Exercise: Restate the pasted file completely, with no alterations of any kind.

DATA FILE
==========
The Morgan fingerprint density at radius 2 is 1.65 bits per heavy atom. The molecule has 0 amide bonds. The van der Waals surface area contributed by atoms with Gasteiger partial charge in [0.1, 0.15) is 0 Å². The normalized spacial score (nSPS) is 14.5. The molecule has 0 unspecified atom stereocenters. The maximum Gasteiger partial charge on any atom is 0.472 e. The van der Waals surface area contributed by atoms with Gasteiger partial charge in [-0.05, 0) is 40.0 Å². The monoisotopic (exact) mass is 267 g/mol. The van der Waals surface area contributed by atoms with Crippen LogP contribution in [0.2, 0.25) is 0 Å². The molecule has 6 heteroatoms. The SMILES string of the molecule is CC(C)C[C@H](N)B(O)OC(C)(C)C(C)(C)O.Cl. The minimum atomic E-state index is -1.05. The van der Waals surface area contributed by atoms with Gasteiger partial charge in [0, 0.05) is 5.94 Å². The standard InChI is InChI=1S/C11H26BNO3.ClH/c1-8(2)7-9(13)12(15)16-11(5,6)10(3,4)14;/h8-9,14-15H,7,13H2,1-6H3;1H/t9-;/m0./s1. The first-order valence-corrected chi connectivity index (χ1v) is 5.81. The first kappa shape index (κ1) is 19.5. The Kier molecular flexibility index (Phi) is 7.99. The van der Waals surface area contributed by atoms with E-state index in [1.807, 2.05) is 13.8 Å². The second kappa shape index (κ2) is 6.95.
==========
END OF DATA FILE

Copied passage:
The Morgan fingerprint density at radius 2 is 1.65 bits per heavy atom. The molecule has 0 amide bonds. The van der Waals surface area contributed by atoms with Gasteiger partial charge in [0.1, 0.15) is 0 Å². The normalized spacial score (nSPS) is 14.5. The molecule has 0 unspecified atom stereocenters. The maximum Gasteiger partial charge on any atom is 0.472 e. The van der Waals surface area contributed by atoms with Gasteiger partial charge in [-0.05, 0) is 40.0 Å². The monoisotopic (exact) mass is 267 g/mol. The van der Waals surface area contributed by atoms with Crippen LogP contribution in [0.2, 0.25) is 0 Å². The molecule has 6 heteroatoms. The SMILES string of the molecule is CC(C)C[C@H](N)B(O)OC(C)(C)C(C)(C)O.Cl. The minimum atomic E-state index is -1.05. The van der Waals surface area contributed by atoms with Gasteiger partial charge in [0, 0.05) is 5.94 Å². The standard InChI is InChI=1S/C11H26BNO3.ClH/c1-8(2)7-9(13)12(15)16-11(5,6)10(3,4)14;/h8-9,14-15H,7,13H2,1-6H3;1H/t9-;/m0./s1. The first-order valence-corrected chi connectivity index (χ1v) is 5.81. The first kappa shape index (κ1) is 19.5. The Kier molecular flexibility index (Phi) is 7.99. The van der Waals surface area contributed by atoms with E-state index in [1.807, 2.05) is 13.8 Å². The second kappa shape index (κ2) is 6.95.